Contributed By Tim Roncevich, Partner, CyberGuard Compliance
The United Kingdom issued the maximum fine to Equifax following their massive data breach in 2017.
But it could have been worse.
The £500,000 ($660,000) penalty accounted for only a minuscule percentage of the credit bureau’s $3.3 billion (£2.5 billion) in annual revenue. Regulators could have levied a larger fine if the General Data Protection Regulation (GDPR) had been fully implemented at the time of the breach, which affected as many as 15 million UK citizens.
Now that GDPR is fully in effect, a future breach could draw a fine of up to four percent of a company’s annual global revenue, or £17 million (20m Euro or $22 million), whichever is greater. Companies should consider Equifax’s punishment a warning of stiffer penalties that could come because regulators will maximize fines for data breaches. To put this in perspective, if Equifax had the GDPR’s maximum fine leveled against it, it could have cost them $132 million (£100 million). That’s a law with some serious teeth.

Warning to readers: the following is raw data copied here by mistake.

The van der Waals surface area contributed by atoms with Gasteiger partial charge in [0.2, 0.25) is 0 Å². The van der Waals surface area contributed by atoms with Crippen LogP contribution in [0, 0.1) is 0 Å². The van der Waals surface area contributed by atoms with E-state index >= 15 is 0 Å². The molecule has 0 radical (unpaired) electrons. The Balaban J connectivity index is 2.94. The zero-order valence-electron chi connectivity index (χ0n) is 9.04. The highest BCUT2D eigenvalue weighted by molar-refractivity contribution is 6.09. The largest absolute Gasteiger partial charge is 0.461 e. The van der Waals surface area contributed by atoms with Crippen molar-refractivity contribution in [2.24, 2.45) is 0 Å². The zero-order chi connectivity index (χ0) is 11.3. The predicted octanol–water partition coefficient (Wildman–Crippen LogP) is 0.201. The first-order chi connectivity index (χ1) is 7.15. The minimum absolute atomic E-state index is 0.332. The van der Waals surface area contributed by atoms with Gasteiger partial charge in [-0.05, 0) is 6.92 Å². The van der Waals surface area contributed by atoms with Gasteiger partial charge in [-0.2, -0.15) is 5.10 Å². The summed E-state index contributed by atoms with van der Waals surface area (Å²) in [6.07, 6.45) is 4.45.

In announcing the fine for Equifax on Sept. 20, regulators with the Information Commissioner’s Office explained that the company was lax in its security and dismissive of its obligations for protecting consumer data. “Equifax Ltd showed a serious disregard for their customers and the personal information entrusted to them, and that led to today’s fine,” Information Commissioner Elizabeth Denham stated.
The average cost of a data breach is already $3.9 million, including damages, fines, and losses. Steeper penalties based on a percentage of revenue would only worsen the blow, even for the largest of corporations with the deepest of coffers.
Learn from the Equifax example. Adopt these cybersecurity measures if you haven’t done so already.